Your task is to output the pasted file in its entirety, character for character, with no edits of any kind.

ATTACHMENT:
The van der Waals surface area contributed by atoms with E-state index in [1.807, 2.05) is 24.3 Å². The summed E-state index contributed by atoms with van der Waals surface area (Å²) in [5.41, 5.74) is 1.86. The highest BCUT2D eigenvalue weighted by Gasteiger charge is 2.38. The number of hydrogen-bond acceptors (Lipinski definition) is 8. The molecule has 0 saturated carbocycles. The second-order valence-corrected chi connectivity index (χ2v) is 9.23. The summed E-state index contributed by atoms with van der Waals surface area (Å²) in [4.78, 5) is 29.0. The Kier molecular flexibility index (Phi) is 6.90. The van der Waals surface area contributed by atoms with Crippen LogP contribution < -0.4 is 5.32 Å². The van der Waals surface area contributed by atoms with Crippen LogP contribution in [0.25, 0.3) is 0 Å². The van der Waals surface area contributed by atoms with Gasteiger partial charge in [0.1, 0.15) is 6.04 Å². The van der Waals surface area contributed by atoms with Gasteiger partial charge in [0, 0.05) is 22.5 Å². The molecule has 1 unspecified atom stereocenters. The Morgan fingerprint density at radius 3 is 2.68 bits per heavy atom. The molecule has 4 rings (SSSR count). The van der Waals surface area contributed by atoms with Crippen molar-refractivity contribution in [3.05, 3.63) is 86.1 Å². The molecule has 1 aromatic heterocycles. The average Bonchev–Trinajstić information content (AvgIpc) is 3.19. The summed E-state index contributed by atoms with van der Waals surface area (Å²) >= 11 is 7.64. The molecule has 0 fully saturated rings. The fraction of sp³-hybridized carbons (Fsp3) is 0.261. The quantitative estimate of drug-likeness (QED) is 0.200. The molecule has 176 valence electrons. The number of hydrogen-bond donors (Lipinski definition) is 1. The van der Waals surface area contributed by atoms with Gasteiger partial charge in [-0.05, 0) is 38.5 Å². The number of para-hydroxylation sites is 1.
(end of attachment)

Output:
The van der Waals surface area contributed by atoms with E-state index in [1.807, 2.05) is 24.3 Å². The summed E-state index contributed by atoms with van der Waals surface area (Å²) in [5.41, 5.74) is 1.86. The highest BCUT2D eigenvalue weighted by Gasteiger charge is 2.38. The number of hydrogen-bond acceptors (Lipinski definition) is 8. The molecule has 0 saturated carbocycles. The second-order valence-corrected chi connectivity index (χ2v) is 9.23. The summed E-state index contributed by atoms with van der Waals surface area (Å²) in [4.78, 5) is 29.0. The Kier molecular flexibility index (Phi) is 6.90. The van der Waals surface area contributed by atoms with Crippen LogP contribution < -0.4 is 5.32 Å². The van der Waals surface area contributed by atoms with Crippen LogP contribution in [0.25, 0.3) is 0 Å². The van der Waals surface area contributed by atoms with Gasteiger partial charge in [0.1, 0.15) is 6.04 Å². The van der Waals surface area contributed by atoms with Gasteiger partial charge in [0, 0.05) is 22.5 Å². The molecule has 1 unspecified atom stereocenters. The Morgan fingerprint density at radius 3 is 2.68 bits per heavy atom. The molecule has 4 rings (SSSR count). The van der Waals surface area contributed by atoms with Crippen molar-refractivity contribution in [3.05, 3.63) is 86.1 Å². The molecule has 1 aromatic heterocycles. The average Bonchev–Trinajstić information content (AvgIpc) is 3.19. The summed E-state index contributed by atoms with van der Waals surface area (Å²) >= 11 is 7.64. The molecule has 0 fully saturated rings. The fraction of sp³-hybridized carbons (Fsp3) is 0.261. The quantitative estimate of drug-likeness (QED) is 0.200. The molecule has 176 valence electrons. The number of hydrogen-bond donors (Lipinski definition) is 1. The van der Waals surface area contributed by atoms with Gasteiger partial charge in [-0.05, 0) is 38.5 Å². The number of para-hydroxylation sites is 1.